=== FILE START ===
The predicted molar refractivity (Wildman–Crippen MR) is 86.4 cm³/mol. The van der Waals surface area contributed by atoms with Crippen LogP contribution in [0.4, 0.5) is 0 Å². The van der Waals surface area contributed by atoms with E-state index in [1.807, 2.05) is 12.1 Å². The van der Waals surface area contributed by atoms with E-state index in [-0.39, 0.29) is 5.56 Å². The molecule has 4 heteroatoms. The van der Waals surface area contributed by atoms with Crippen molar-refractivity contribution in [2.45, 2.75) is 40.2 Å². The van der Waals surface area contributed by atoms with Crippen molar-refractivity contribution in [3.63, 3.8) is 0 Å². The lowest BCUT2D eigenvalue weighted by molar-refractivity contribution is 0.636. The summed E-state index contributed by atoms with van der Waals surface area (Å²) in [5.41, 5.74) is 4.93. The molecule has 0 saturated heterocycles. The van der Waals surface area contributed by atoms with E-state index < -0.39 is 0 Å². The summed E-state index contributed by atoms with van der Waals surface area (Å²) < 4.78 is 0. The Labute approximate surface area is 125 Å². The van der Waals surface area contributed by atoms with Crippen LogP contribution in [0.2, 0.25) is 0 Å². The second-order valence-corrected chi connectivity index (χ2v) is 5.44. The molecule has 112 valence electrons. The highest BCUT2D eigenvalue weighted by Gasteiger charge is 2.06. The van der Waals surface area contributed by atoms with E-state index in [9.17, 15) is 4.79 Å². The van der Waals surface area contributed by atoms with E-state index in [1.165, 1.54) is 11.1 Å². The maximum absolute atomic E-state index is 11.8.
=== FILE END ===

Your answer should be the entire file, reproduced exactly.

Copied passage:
The predicted molar refractivity (Wildman–Crippen MR) is 86.4 cm³/mol. The van der Waals surface area contributed by atoms with Crippen LogP contribution in [0.4, 0.5) is 0 Å². The van der Waals surface area contributed by atoms with E-state index in [1.807, 2.05) is 12.1 Å². The van der Waals surface area contributed by atoms with E-state index in [-0.39, 0.29) is 5.56 Å². The molecule has 4 heteroatoms. The van der Waals surface area contributed by atoms with Crippen molar-refractivity contribution in [2.45, 2.75) is 40.2 Å². The van der Waals surface area contributed by atoms with Crippen molar-refractivity contribution in [3.63, 3.8) is 0 Å². The lowest BCUT2D eigenvalue weighted by molar-refractivity contribution is 0.636. The summed E-state index contributed by atoms with van der Waals surface area (Å²) in [5.41, 5.74) is 4.93. The molecule has 0 saturated heterocycles. The van der Waals surface area contributed by atoms with E-state index < -0.39 is 0 Å². The summed E-state index contributed by atoms with van der Waals surface area (Å²) < 4.78 is 0. The Labute approximate surface area is 125 Å². The van der Waals surface area contributed by atoms with Crippen LogP contribution in [0.2, 0.25) is 0 Å². The second-order valence-corrected chi connectivity index (χ2v) is 5.44. The molecule has 112 valence electrons. The highest BCUT2D eigenvalue weighted by Gasteiger charge is 2.06. The van der Waals surface area contributed by atoms with E-state index in [9.17, 15) is 4.79 Å². The van der Waals surface area contributed by atoms with E-state index in [1.165, 1.54) is 11.1 Å². The maximum absolute atomic E-state index is 11.8.